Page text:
2 Bishops, 7 weddings and 9 funerals

A story of 2 Bishops, 7 weddings, and 9 funerals – the struggle of life and love in the 19th century.

If you’re not a fan of Hugh Grant films, then don’t worry – today’s blog post is actually a story of a struggle for life and love in the 19th century.

As the title suggests, this probably isn’t going to be the most cheerful thing you’ve read today.

Only just a few weeks ago, some incomplete ‘parked’ research into two ancestors of mine (a father and a son), had suddenly moved from two male ‘Ag Labs’ in Cambridgeshire whose wives predeceased them, leaving them with several children, to two men who between them, married a further 5 times, and traveled across three counties.

I’d previously parked these two: John Bishop and his son Simpson, as the names connecting to ‘John Bishop’ in the small group of villages that he lived in, were all very similar and seemingly overlaping.

Similarly, Simpson Bishop occasionally appears as ‘James’ or ‘James S Bishop’ or variations on ‘Simpson’ (eg. Simson, Samson etc).

Whilst trawling through the Soham registers, I decided that I needed to map this puzzle out, so took each event with similar names and close dates and used a kind of card-sorting technique with post-it notes, each carrying a name, date, and event.

Breaking down a complicated set of names and dates using 'card sorting' via Post-Its.
Breaking down a complicated set of names and dates using ‘card sorting’ for John Bishop’s timeline via Post-Its on a wall.

Having written all the names and event dates onto the post-its, I used each piece of evidence in turn to get them into order. The baptism, marriage, and burial registers were useful, as well as census returns.

Also invaluable here, was to keep an eye on the witnesses at marriages – as these also helped sort the events into an order.

With this done, and post-its on my wall, i realised that I’d just grown some new branches where I thought there were none.

Bishop #1: John Bishop (1795-1868)

John Bishop was born on 1st May 1795 in the Cambridgeshire town of Soham. He was the second of the eight children of Joseph Bishop and his wife Elizabeth (née Clements). He was also my 5x Great Grandfather.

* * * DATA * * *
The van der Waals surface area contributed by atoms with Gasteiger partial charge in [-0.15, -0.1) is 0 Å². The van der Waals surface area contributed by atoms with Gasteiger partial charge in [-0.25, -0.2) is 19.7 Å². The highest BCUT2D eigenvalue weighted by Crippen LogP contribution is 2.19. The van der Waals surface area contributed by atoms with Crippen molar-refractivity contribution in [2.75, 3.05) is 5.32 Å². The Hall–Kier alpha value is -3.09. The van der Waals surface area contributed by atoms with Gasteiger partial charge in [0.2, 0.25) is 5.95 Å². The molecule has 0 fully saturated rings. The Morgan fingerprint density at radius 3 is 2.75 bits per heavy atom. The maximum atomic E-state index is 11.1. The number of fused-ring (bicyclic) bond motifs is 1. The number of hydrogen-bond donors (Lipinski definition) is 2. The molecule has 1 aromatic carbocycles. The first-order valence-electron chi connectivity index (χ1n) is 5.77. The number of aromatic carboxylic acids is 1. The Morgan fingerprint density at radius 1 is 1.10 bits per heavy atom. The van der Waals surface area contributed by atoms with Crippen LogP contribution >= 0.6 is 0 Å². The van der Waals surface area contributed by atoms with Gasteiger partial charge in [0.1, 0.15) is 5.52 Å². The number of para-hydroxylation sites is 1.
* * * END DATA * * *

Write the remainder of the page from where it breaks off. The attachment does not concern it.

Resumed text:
Like his father, John worked in agriculture – a manual labour in the dark, flat, rich and fertile fenland that surrounded where he lived. In 1818, when he was about 22 years old, he married 24 year old Elizabeth Simpson (also of Soham) and the couple settled down to life together.

It’s pretty clear that at the time of marriage, Elizabeth was already pregnant with their first child, my 4x Gt Grandfather, Simpson Bishop.

Soham St Andrew's, Cambridgeshire. Photo: Steve Day via CreativeCommons.
John Bishop would become a frequent visitor to Soham’s St Andrew’s Church. Photo: Steve Day via CreativeCommons.

With Simpson being born in the latter part of 1818, the couple remained in Soham, where they went on to have a second son, John, in 1823.

Elizabeth fell pregnant again in 1825, this time with the couple’s first daughter, but by the time that she (Elizabeth) was born in 1826, her parents’ lives were about to change for the worse. Seemingly, either during or shortly after baby Elizabeth’s birth, Elizabeth, the mother, died. She was just 34.

She was buried at Soham on 11th June 1826, on the same day as her daughter’s baptism. This left 31 year old John Bishop as a widowed labourer with three young children in need of his care.

The grief must have consumed him, but it didn’t stop there – by the August, baby Elizabeth followed her mother to the grave.

Five months later, in January 1827, John walks down the aisle of Soham church with his second wife, Elizabeth Saunders. She fell pregnant shortly after their marriage, but again, bad luck was set to strike. Elizabeth gave birth to baby Elizabeth Saunders Bishop in 1827, but again, it appears that Elizabeth died during or shortly after childbirth. She was buried on 23rd October 1827 at Soham, once again – the same day that her baby Elizabeth was baptised.

Sadly, within a year, this baby also followed her mother to the grave. John, at the age of 33 had married twice, been widowed twice, fathered four children, and buried two of them.

Four months after his second wife died, John returned to church, this time to marry Sarah Leonard, who was fifteen years his junior on 8th February 1828. Their first child, Henry Bishop, was baptised at Soham in April 1829.

Thankfully both he and Sarah survived, with Henry going on to move from the fens of Cambridgeshire, getting married, and moving to Great College Street in Islington, London by the 1880s. John and Sarah continued to have three more children; Mary (who died as an infant), William (who survived and lived next-door to Henry in later life), and Sophy (who died as an infant).